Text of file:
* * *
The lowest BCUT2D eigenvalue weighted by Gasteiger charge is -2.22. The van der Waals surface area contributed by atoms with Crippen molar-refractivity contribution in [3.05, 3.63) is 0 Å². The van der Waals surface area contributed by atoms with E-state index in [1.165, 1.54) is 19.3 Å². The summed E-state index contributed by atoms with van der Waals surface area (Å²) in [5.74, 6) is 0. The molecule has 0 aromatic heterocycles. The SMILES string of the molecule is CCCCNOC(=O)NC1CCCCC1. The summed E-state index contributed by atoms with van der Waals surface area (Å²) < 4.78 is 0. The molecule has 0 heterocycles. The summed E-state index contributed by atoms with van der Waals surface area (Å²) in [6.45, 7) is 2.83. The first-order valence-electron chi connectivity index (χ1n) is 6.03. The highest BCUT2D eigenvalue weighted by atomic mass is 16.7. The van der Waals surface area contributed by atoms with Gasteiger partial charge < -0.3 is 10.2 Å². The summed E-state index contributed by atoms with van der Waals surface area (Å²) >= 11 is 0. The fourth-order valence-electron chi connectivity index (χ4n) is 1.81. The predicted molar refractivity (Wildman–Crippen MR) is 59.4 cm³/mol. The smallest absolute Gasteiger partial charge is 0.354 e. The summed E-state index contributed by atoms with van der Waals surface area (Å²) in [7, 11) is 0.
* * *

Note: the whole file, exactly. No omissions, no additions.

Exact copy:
The lowest BCUT2D eigenvalue weighted by Gasteiger charge is -2.22. The van der Waals surface area contributed by atoms with Crippen molar-refractivity contribution in [3.05, 3.63) is 0 Å². The van der Waals surface area contributed by atoms with E-state index in [1.165, 1.54) is 19.3 Å². The summed E-state index contributed by atoms with van der Waals surface area (Å²) in [5.74, 6) is 0. The molecule has 0 aromatic heterocycles. The SMILES string of the molecule is CCCCNOC(=O)NC1CCCCC1. The summed E-state index contributed by atoms with van der Waals surface area (Å²) < 4.78 is 0. The molecule has 0 heterocycles. The summed E-state index contributed by atoms with van der Waals surface area (Å²) in [6.45, 7) is 2.83. The first-order valence-electron chi connectivity index (χ1n) is 6.03. The highest BCUT2D eigenvalue weighted by atomic mass is 16.7. The van der Waals surface area contributed by atoms with Gasteiger partial charge < -0.3 is 10.2 Å². The summed E-state index contributed by atoms with van der Waals surface area (Å²) >= 11 is 0. The fourth-order valence-electron chi connectivity index (χ4n) is 1.81. The predicted molar refractivity (Wildman–Crippen MR) is 59.4 cm³/mol. The smallest absolute Gasteiger partial charge is 0.354 e. The summed E-state index contributed by atoms with van der Waals surface area (Å²) in [7, 11) is 0.